mindful modification weaning



I found myself unable to get to mysore for most of last week for a number of reasons. As a result, my time on the mat was drastically reduced. I returned to the room on Sunday feeling oddly energized in spite of the hour “lost” to the time change. I began in the usual way with my surya namaskaras and standing poses, then moved to the early part of the seated series. I did all of my vinyasas, jumping back and through to the best of my ability as per the ashtanga tradition. At that point, I moved into intermediate to assess how my body would respond to adding back some of the poses I haven’t been doing for some time (namely kapotasana). The plan was to move into the pose with mindful observation, careful not to overdue it.

I surprised myself and touched down for the first time in several weeks. My teacher, who was leading the weekly led practice for all comers had her hands full with a large group of students that included the latest teacher trainees. Unlike most Sundays, she did not have an assistant. I have no idea if she even saw that I was moving into intermediate. I opted to leave well enough alone and stop just prior to all of the leg -behind-the-head poses.

I returned to the room on Monday, feeling brave enough to continue to explore some additional poses from intermediate. With my Spartan Race on Sunday, I opted to modify them so that I could gauge my body’s tolerance to them in a stepwise fashion and be insured not to open my hips to the level of instability they have been at up until now.

My teacher seemed to only notice the modified portion of my practice. She arrived at the side of my mat after I my unsuccessful attempt to do a modified karandavasana (legs crossed but not in lotus). Much to my surprise, she didn’t come over to congratulate me for my return to kapotasana or my solid pincha mayurasana. Instead, she came to ask me WHY I was modifying “so many poses.” She went on and on about the benefits of primary series and seemed to be saying that she didn’t want me to do intermediate at all. I listened and did my best not to protest or resist her advice. Instead, I explained that I didn’t want to over stretch my hip during this early stage of my healing and asked for confirmation of what she was asking of me. She went on to show me how, even in primary series I could find stability without stretching the hip. But as she demonstrating how this could be done, she modified each and every pose — including the ones that I am no longer modifying.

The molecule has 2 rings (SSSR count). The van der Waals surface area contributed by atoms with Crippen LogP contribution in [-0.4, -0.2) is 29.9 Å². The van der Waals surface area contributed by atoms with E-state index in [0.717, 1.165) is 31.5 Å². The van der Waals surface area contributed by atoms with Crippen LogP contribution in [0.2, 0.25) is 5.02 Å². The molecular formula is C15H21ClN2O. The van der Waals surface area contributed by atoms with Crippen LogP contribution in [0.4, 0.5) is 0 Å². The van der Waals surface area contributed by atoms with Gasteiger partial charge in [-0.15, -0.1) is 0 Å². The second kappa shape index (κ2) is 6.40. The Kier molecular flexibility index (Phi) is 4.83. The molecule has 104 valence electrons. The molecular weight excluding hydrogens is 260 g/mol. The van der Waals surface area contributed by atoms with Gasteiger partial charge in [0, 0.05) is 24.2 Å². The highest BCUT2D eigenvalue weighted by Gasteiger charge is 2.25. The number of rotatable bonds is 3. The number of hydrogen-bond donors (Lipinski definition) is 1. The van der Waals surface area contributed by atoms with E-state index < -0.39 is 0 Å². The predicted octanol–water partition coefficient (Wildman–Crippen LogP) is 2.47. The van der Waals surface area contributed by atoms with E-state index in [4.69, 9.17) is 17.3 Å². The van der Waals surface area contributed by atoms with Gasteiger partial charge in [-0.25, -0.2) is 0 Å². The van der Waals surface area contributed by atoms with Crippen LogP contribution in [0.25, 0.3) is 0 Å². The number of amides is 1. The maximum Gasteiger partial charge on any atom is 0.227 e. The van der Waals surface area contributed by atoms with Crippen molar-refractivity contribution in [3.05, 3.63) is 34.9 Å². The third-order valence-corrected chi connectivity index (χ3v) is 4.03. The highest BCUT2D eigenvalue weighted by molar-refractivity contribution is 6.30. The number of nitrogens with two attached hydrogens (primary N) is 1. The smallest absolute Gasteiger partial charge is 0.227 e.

Now I was really confused .It seemed like the reason she wanted me to do primary was because I was modifying in intermediate, yet now she was suggesting that I modify my primary too. Surely, I must not be understanding her message.

I clarified one more time, but this time with specificity. Was she asking me to only do primary series? I added that I generally was limited to primary on the two days each week where I cannot come to the room and save intermediate for the time where I have her guidance. The conversation ended, as I recall, with nothing really changing. Apparently she was just trying to understand what was going on with my back.

Today, I returned to the room and went straight to intermediate after the standing poses and was mindful about modifying, or including “additives and preservatives” to the practice. I also did all the vinyasas as per the tradition. Besides doing each side separately before going into full bhekasana and not walking my hands to my heals in kapotasana, I didn’t modify until I reached eka pada sirsanana. Although I was tempted to skip the leg-behind-head poses entirely, I opted to bring my foot to my forehead and then my ear to honor eka pada, I skipped dwi and only brought my feet to the top of my head for yoga nidrasana. I did tittibhasana A, B and C but used a towel instead of clasping my hands to minimize the intensity. The next modification came at karandavasana. I took this in sirsasana and did one leg at the time as she taught me in the learning phases of this pose. Then, I did mayurasana and nakrasana to the best of my ability and move to backbends and closing.

I was happy. I hope that my teacher was as well.

 

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